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Johnson’s plan to break Brexit divorce treaty faces vote in UK parliament

British Prime Minister Boris Johnson said on Monday a bill that would break international law by breaching parts of the Brexit divorce deal was needed because the European Union had not taken a “revolver off the table” in trade talks.

Johnson accuses the EU of threatening to use the withdrawal treaty agreed in January to put up trade barriers between mainland Britain and Northern Ireland, and even to impose a food blockade, the latest brinkmanship of a four-year saga since Britain voted narrowly to leave the bloc.

The EU says Johnson’s plan would wreck trade talks and propel the United Kingdom towards a messy Brexit. A derivatives industry source said on Monday the European Commission had delayed a decision on euro clearing, ramping up the pressure.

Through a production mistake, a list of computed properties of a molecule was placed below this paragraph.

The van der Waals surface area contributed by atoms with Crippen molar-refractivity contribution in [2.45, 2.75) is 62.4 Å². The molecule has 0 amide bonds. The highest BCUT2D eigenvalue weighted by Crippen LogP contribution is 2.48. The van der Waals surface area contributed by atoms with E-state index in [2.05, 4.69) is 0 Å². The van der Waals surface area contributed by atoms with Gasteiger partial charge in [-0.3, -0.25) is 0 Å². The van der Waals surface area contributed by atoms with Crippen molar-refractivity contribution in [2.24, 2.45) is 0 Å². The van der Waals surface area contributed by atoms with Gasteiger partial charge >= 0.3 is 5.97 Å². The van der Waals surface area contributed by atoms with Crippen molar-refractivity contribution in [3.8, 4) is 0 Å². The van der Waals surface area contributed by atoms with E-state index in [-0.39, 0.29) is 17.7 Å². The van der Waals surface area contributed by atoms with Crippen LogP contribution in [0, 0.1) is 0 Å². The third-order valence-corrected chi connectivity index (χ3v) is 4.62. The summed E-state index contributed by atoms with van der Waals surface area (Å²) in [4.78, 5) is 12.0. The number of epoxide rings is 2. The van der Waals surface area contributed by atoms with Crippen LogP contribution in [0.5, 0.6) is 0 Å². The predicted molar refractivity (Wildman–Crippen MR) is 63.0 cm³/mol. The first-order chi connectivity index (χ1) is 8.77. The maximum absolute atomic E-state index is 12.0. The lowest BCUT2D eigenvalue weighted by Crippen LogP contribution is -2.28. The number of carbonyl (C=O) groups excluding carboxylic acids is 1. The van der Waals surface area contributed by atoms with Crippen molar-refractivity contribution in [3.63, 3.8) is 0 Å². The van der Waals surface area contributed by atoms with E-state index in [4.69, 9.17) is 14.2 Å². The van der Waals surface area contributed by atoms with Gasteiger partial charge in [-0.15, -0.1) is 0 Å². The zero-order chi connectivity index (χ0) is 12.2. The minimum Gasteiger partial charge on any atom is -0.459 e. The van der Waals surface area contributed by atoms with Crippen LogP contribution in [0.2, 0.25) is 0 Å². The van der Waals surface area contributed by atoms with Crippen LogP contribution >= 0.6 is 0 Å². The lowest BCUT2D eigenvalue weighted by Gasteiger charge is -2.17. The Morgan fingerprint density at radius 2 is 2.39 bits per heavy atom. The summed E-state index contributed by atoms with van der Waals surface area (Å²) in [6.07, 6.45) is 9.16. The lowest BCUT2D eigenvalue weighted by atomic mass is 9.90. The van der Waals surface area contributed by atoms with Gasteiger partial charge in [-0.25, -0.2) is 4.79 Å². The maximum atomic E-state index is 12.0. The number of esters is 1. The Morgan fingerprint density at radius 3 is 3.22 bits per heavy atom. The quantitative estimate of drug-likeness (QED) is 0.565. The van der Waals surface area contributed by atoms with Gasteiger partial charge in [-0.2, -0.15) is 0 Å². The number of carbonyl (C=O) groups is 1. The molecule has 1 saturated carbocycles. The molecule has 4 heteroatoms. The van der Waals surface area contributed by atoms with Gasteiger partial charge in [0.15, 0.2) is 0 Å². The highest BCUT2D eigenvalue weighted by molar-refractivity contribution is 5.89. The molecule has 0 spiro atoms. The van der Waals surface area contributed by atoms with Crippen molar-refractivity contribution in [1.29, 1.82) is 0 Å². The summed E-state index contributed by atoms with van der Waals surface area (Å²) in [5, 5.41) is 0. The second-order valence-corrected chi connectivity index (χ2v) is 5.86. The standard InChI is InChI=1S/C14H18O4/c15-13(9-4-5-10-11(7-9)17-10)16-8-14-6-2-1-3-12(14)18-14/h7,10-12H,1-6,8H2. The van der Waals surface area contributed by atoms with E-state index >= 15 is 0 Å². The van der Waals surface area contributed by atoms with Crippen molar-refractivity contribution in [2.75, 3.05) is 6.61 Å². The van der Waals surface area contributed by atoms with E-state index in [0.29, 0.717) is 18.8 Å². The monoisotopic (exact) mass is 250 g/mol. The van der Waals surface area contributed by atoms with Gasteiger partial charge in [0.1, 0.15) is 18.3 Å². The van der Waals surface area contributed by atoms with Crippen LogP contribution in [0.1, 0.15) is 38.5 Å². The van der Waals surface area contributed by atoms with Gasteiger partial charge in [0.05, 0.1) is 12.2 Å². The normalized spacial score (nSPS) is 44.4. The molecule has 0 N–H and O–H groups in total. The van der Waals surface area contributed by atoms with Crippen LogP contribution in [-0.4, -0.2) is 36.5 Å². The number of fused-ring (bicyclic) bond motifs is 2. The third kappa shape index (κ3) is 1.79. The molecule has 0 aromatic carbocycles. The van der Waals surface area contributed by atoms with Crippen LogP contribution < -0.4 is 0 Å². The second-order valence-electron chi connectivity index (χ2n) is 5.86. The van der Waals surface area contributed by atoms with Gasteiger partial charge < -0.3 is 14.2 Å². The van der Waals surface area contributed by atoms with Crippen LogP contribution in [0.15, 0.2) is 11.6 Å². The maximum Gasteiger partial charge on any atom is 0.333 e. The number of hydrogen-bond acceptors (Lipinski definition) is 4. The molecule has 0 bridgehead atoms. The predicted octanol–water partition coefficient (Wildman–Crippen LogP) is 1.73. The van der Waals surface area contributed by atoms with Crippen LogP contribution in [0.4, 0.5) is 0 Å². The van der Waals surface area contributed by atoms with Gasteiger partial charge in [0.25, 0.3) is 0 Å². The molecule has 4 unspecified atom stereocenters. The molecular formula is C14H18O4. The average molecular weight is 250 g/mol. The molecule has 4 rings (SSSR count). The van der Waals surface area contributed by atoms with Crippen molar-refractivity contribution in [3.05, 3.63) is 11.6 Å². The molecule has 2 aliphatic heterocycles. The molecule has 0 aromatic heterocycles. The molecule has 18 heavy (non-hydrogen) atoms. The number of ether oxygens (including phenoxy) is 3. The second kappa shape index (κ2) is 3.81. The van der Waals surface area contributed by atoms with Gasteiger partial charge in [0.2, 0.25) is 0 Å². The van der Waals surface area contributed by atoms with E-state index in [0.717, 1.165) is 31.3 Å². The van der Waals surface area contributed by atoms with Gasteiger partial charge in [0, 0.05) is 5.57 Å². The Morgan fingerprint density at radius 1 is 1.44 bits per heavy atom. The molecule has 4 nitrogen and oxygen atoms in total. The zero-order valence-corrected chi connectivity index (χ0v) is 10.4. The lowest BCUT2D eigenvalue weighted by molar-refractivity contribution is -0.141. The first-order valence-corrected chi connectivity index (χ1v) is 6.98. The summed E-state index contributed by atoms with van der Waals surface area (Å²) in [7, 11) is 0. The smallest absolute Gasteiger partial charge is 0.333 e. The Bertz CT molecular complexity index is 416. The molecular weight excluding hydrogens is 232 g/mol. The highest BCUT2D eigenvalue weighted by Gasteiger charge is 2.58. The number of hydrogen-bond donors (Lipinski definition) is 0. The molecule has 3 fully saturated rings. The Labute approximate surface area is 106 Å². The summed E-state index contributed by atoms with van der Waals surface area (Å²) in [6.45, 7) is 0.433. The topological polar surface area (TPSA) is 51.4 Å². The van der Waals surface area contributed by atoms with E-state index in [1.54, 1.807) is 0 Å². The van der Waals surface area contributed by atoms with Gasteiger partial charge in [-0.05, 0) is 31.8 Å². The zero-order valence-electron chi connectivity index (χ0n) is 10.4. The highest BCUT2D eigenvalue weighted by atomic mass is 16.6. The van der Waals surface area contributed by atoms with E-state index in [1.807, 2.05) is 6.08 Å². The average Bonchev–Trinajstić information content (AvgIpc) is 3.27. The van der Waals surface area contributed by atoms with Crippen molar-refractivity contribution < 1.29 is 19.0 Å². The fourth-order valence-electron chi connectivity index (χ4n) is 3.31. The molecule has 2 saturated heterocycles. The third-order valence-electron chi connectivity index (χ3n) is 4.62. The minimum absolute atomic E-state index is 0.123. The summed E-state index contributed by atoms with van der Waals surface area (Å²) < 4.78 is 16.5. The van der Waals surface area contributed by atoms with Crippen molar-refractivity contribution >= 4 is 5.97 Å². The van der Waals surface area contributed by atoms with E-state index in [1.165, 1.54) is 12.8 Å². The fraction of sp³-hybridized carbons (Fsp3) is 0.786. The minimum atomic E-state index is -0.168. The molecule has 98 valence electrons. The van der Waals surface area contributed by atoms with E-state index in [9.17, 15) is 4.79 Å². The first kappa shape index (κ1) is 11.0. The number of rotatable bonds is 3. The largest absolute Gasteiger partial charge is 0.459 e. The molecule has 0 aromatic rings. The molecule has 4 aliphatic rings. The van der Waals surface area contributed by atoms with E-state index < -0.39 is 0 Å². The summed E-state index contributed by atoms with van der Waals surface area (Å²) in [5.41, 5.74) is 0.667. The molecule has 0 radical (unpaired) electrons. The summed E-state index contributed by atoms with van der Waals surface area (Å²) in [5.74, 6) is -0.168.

As Britain’s House of Commons began debating the Internal Market Bill, which the EU has demanded London scraps by the end of September, Johnson said the bloc had shown in talks it was prepared to go to extreme and unreasonable lengths.

He said the bill would stop the EU using part of the Brexit divorce deal relating to Northern Ireland as leverage by threatening to block exports from elsewhere in the UK to the province.

“The intention of this bill is clearly to stop any such use of the stick against this country,” he said. “That’s what it does. It’s a protection, it’s a safety net, it’s an insurance policy and it’s a very sensible measure.”

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